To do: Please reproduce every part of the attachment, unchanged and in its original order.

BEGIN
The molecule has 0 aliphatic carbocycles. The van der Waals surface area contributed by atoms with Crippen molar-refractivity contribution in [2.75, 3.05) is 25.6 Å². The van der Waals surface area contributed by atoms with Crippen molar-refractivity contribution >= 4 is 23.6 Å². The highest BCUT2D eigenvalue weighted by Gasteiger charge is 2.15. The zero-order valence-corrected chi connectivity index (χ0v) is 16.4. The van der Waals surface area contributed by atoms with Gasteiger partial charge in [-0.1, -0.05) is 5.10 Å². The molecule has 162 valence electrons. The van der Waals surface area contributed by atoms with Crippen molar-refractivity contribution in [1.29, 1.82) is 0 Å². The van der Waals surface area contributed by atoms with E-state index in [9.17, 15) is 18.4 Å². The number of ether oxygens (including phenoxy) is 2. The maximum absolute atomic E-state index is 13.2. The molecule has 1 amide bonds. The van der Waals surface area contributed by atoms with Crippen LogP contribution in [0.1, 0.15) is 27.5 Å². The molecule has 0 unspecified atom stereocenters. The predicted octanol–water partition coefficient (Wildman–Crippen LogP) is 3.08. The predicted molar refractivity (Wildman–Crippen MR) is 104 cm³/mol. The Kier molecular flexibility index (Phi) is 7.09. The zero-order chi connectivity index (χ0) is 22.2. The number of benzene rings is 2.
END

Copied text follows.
The molecule has 0 aliphatic carbocycles. The van der Waals surface area contributed by atoms with Crippen molar-refractivity contribution in [2.75, 3.05) is 25.6 Å². The van der Waals surface area contributed by atoms with Crippen molar-refractivity contribution >= 4 is 23.6 Å². The highest BCUT2D eigenvalue weighted by Gasteiger charge is 2.15. The zero-order valence-corrected chi connectivity index (χ0v) is 16.4. The van der Waals surface area contributed by atoms with Gasteiger partial charge in [-0.1, -0.05) is 5.10 Å². The molecule has 162 valence electrons. The van der Waals surface area contributed by atoms with Crippen molar-refractivity contribution in [1.29, 1.82) is 0 Å². The van der Waals surface area contributed by atoms with E-state index in [9.17, 15) is 18.4 Å². The number of ether oxygens (including phenoxy) is 2. The maximum absolute atomic E-state index is 13.2. The molecule has 1 amide bonds. The van der Waals surface area contributed by atoms with Crippen LogP contribution in [0.1, 0.15) is 27.5 Å². The molecule has 0 unspecified atom stereocenters. The predicted octanol–water partition coefficient (Wildman–Crippen LogP) is 3.08. The predicted molar refractivity (Wildman–Crippen MR) is 104 cm³/mol. The Kier molecular flexibility index (Phi) is 7.09. The zero-order chi connectivity index (χ0) is 22.2. The number of benzene rings is 2.